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LISTEN UP: Four Reasons to Care about Social Communications

The Economist, as it often does, sums up a business trend succinctly: In the introduction to its special report on social networking, its author argues "Lastly, it will contend that this is just the beginning of an exciting new era of global interconnectedness that will spread ideas and innovation around the world faster than ever before."

If that is not reason enough, here are four other arguments for caring about social communications (For the contrarian perspective, you can always depend on Paul Seaman blogging at 21st Century PR Issues, who believes "Social media is looking less glossy after bruising encounters with business, personal and political reality"):

  1. Major brands are beginning to invest heavily in social media projects. Unless a company or organization creates a strategy based on an analysis of its readiness, balancing of the opportunities and risks, and designing a road map to social success it could easily be out-manoeuvred.  Although missing the point about Twitter, even venerable Procter & Gamble apparently has dozens of projects underway looking at how social media can benefit their marketing programs and reputation. If coldly sober P&G is taking social media's measure, it's evidence that this isn't kids stuff.
  2. If you don't listen to what bothers people about your organization, and don't recognize how social communication has become the midwife for organized anger, you could easily be out-gunned by someone who doesn't like you and knows how to use social networks and social communications to do something about it. This is simply the lucid logic of effective issue management playing out on a new battlefield.
  3. People are becoming hardwired to react, take advice, learn and challenge ideas differently. A whack of research studies have identified that the most trusted source or information for people today is someone like themselves. People find people like themselves in social networks. This is unlikely to change, even if the social networks or social communications infrastructure within which they seek the advice. Such an evolutionary reconstruction of culture is always hard to accept since it happens slowly and often finds itself questioned by short-sighted talking heads. But organizations who need a public license to operate should recognize that the zeitgeist of engagement is bending differently today.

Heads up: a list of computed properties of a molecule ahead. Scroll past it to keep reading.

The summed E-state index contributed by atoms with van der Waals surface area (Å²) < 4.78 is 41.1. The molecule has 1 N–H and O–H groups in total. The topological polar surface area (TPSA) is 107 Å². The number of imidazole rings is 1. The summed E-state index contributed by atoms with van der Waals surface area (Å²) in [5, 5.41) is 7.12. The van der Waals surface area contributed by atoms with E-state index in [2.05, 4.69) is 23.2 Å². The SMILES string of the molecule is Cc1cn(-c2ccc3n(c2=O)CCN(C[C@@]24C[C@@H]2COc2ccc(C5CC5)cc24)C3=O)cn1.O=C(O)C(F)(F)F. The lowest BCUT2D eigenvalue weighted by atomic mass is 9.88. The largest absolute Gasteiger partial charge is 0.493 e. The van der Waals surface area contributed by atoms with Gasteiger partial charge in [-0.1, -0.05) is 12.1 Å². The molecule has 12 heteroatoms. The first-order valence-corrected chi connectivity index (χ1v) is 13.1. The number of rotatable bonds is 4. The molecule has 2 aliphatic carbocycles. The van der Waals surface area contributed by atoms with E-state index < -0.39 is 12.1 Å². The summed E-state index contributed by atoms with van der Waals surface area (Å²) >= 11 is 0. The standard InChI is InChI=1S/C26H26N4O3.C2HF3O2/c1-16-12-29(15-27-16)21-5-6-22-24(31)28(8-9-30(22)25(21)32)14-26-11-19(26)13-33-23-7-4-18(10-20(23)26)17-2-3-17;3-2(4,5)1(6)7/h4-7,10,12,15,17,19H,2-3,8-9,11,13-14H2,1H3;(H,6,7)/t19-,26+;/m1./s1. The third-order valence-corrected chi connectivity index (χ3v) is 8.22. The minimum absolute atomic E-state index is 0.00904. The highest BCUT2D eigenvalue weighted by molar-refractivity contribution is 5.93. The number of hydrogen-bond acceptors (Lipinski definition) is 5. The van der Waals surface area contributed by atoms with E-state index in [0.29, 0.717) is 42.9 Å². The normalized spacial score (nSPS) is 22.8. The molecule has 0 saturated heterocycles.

4. The marketing and corporate communications vocabulary in social media is also shifting, and some marketers insist on speaking the wrong language. An example: Marketers have slapped the social media concept of 'engagement' on top of their beloved 'brand' and come out with a concept called "engage with a brand". Engage generally means to interact with or attract (It can also be defined as 'to enter into combat with'). It is personal and reciprocal, and it is only wishful thinking when it comes to the relationship between a person and a product or company. Avoiding this type of awkward and alienating juxtaposition of a social communications reality with a marketing communications ambition happens when you recognize your word-stock doesn't fit anymore.

I'll leave the conclusion to David Carr writing about Twitter in the New York Times at the start of the year in an agreeable precis of the personal pleasure and business opportunities of social communications that is better than anything else on the subject I have read recently . . . "The most frequent objection to Twitter is a predictable one: 'I don’t need to know someone is eating a donut right now.' But if that someone is a serious user of Twitter, she or he might actually be eating the curmudgeon’s lunch, racing ahead with a clear, up-to-the-second picture of an increasingly connected, busy world."

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